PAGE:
Winning & Offensive Run Efficiency; Football Scouts looking for top Running Backs

Think your team needs a running game to win in the National Football League?  The prognosticators and pundits, along with the “talking heads” on all the Sports Networks (ex-coaches, ex-players and guys who did neither) say you can’t win without one.  I’ve seen it on both ends, being a huge fan of the 1992 Houston Oilers (see Buffalo’s “Comeback”) and as Director of College Football Scouting for the Denver Bronco’s “Back to Back” championships (’97-’98) behind Terrell Davis.

Let’s continue to explore the significance of statistical categories (passing, running, turnovers, penalties) and how they correlate to a team’s projection of winning.  For this exercise – OFFENSIVE RUN EFFICIENCY (ORE).

Recall that Brian Burke (NFL Advanced Stats) uses efficiency measures to assess the “actual” contributions to winning.  He calls it “football’s equivalent to the batting average”.  Though most of us (fans & media) assume running causes winning, it’s actually the other way around.  “Winning causes running”.   And as a component of the overall equation, Offensive Run Efficiency ranks #4 behind Offensive Pass Efficiency, Defensive Pass Efficiency and Defensive Interception Rate.

Again, we’re only into week 4, but 7 of the top 10 rushing teams in the NFL have a combined record of 3-18.  Four of those teams are 0-3; Kansas City Chiefs, St. Louis Rams, Miami Dolphins, Indianapolis Colts.  The number one team in (ORE)?  Your Minnesota Vikings (1-2).

So what?  As a General Manager , Player Personnel Director, or Football Scout how do I use this to my advantage?  How can this lead me to choosing the right running backs for my team?

Though not THE most important factor in the equation, it still presents a fairly significant coefficient (0.46).  So we need to zero in on the best Running Backs we can sift out of the draft.  Take a look at these numbers that can help guide us to do just that.

Between 2001-2010 there have been 172 – 1000+ yard seasons

  • 118 of 172 (68.6%) were Running Backs >= 215 lbs (4.38 per carry)
  • 52 RB’s made up the 118 seasons, 27 (52%)recording multiples
  • 44 of 172 (25.5%) were Running Backs 200-214 lbs (4.62 per carry)
  • 18 RB’s made up the 44 seasons, 12 (66%) recording multiples
  • 10 of 172 (5.8%) were Running Backs under 200 lbs (4.48 per carry)
  • 6 RB’s made up the 10 seasons, 3 (50%) recording multiples

Studies of “2-Deep Rosters” show the top 3 sources for Running Backs

  • 1st Round – 30%
  • 2nd Round – 20%
  • CFA’s – 14%

Percentage (by pick) of 56 starts in 5 years

  • Picks 1-10 RB’s – 45%
  • Picks 11-20 RB’s – 30%
  • Picks 21-50 RB’s – 6.7%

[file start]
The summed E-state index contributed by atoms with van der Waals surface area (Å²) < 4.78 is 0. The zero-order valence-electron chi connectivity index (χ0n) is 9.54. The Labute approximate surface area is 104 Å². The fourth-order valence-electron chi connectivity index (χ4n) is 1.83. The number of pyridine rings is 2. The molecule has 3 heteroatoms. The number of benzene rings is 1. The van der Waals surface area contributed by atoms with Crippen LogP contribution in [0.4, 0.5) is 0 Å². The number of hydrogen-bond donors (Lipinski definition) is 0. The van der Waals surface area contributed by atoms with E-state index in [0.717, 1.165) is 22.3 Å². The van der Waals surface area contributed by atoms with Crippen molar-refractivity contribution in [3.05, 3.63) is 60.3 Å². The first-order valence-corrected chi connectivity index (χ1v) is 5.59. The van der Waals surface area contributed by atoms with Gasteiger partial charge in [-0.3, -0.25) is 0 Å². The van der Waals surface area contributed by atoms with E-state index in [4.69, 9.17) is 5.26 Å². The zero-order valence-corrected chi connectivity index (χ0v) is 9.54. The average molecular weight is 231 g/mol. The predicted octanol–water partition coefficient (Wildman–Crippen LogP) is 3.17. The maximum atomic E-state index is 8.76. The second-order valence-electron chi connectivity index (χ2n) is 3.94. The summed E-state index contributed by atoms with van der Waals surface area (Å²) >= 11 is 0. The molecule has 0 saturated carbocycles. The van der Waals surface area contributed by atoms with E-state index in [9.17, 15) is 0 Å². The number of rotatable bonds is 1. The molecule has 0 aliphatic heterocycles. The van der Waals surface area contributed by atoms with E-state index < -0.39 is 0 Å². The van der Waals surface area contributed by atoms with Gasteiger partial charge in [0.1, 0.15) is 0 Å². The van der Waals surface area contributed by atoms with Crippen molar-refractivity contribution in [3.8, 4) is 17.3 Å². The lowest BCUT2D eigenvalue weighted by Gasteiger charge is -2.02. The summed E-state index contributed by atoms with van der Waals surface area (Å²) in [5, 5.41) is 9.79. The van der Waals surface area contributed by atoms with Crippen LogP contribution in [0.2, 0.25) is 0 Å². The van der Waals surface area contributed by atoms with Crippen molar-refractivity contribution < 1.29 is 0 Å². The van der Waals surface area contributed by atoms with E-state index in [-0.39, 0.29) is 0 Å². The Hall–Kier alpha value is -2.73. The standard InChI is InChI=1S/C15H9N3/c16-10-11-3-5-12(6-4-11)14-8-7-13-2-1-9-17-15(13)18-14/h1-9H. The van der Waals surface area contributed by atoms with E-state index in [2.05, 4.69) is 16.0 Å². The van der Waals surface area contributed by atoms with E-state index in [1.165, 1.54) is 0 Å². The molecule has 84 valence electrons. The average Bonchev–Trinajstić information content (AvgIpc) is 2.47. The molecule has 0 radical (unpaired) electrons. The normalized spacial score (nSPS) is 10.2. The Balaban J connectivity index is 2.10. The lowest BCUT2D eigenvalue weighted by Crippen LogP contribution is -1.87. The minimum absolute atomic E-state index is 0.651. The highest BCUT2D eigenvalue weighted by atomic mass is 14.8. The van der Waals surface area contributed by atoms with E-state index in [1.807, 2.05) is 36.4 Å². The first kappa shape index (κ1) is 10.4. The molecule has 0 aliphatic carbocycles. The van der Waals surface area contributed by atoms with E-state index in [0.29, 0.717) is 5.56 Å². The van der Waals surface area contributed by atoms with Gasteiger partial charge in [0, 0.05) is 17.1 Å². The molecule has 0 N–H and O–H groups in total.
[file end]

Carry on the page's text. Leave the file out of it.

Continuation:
Percentage of 1st round Running Backs to make the Pro Bowl in first 4 seasons

  • 32.3% (ranks #3 behind DT’s and OG’s)

Average number of Running Backs taken over a 15 year study (by round/pick)

  • 1st round – 3 Running Back’s (#9, #16, #30)
  • 2nd round – 3 Running Back’s (#40, #48, #62)

Relevance of the NFL Scouting Combine to Running Backs

  • 31 Running Back’s with EPA = 4 (’05-’08) 13% starters, 29% 2-Deep, 65% roster and,
  • 69% <= 4.57 (40 yd dash) and exceed peer average in any 3 other events at the Combine

Average career per carry (by round) of NFL Running Backs

  • 1st round – 3.9 yds
  • 2nd round – 3.7 yds

Each of us might surmise our own conclusion from this data, but here’s how I see it.

My chances of finding an RB to start at least 56 games in his first 5 years (rookie contract) are best in the top 20 picks of the first round.  Here I could potentially find two, maybe three candidates to choose from.  There’s a one in three chance of this player going to the Pro Bowl in his first 4 seasons.  He will most likely average for a career close to 4.0 yards per carry.

This player’s best bet is to be over 215 lbs and have run a sub 4.57 in the 40 yard dash.  He should also exceed the average of all other Running Backs invited to the NFL combine in (at a minimum) three of the remaining six drills; short shuttle, long shuttle, 3-cone, vertical jump, broad jump and bench press.

That’s before factoring in any and all of your own weighted “position specifics”, football scout evaluations and final grades.

Will this ensure ultimate success in the “Win” column?  Not necessarily.  But as Burke points, “the best Running Backs really do come from the top picks”.  They’re just not as important as they once were in today’s “pass happy” NFL.

As a General Manager, Personnel Director or Football Scout it’s a great place to start.  Unless you can find a 6th round pick, run a “West Coast” scheme and have Alex Gibbs as your Offensive Line Coach.

Now you’re talkin’.

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